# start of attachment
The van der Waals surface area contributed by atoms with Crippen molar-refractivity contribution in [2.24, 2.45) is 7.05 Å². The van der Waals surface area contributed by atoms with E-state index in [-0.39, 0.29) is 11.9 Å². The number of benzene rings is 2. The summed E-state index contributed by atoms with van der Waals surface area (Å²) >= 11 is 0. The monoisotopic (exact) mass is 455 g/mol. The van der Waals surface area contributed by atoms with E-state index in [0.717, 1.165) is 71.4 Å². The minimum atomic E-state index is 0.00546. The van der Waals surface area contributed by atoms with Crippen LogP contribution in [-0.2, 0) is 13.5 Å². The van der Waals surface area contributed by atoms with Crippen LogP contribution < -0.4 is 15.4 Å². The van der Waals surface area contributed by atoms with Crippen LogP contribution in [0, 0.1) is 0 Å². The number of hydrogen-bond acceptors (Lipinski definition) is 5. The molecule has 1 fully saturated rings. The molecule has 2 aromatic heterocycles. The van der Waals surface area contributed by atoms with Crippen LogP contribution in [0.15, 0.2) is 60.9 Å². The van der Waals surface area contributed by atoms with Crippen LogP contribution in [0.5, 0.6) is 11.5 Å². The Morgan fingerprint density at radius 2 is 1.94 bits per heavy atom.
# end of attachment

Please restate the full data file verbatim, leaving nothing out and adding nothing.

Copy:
The van der Waals surface area contributed by atoms with Crippen molar-refractivity contribution in [2.24, 2.45) is 7.05 Å². The van der Waals surface area contributed by atoms with E-state index in [-0.39, 0.29) is 11.9 Å². The number of benzene rings is 2. The summed E-state index contributed by atoms with van der Waals surface area (Å²) >= 11 is 0. The monoisotopic (exact) mass is 455 g/mol. The van der Waals surface area contributed by atoms with E-state index in [0.717, 1.165) is 71.4 Å². The minimum atomic E-state index is 0.00546. The van der Waals surface area contributed by atoms with Crippen LogP contribution in [-0.2, 0) is 13.5 Å². The van der Waals surface area contributed by atoms with Crippen LogP contribution < -0.4 is 15.4 Å². The van der Waals surface area contributed by atoms with Crippen LogP contribution in [0, 0.1) is 0 Å². The number of hydrogen-bond acceptors (Lipinski definition) is 5. The molecule has 1 fully saturated rings. The molecule has 2 aromatic heterocycles. The van der Waals surface area contributed by atoms with Crippen LogP contribution in [0.15, 0.2) is 60.9 Å². The van der Waals surface area contributed by atoms with Crippen LogP contribution in [0.5, 0.6) is 11.5 Å². The Morgan fingerprint density at radius 2 is 1.94 bits per heavy atom.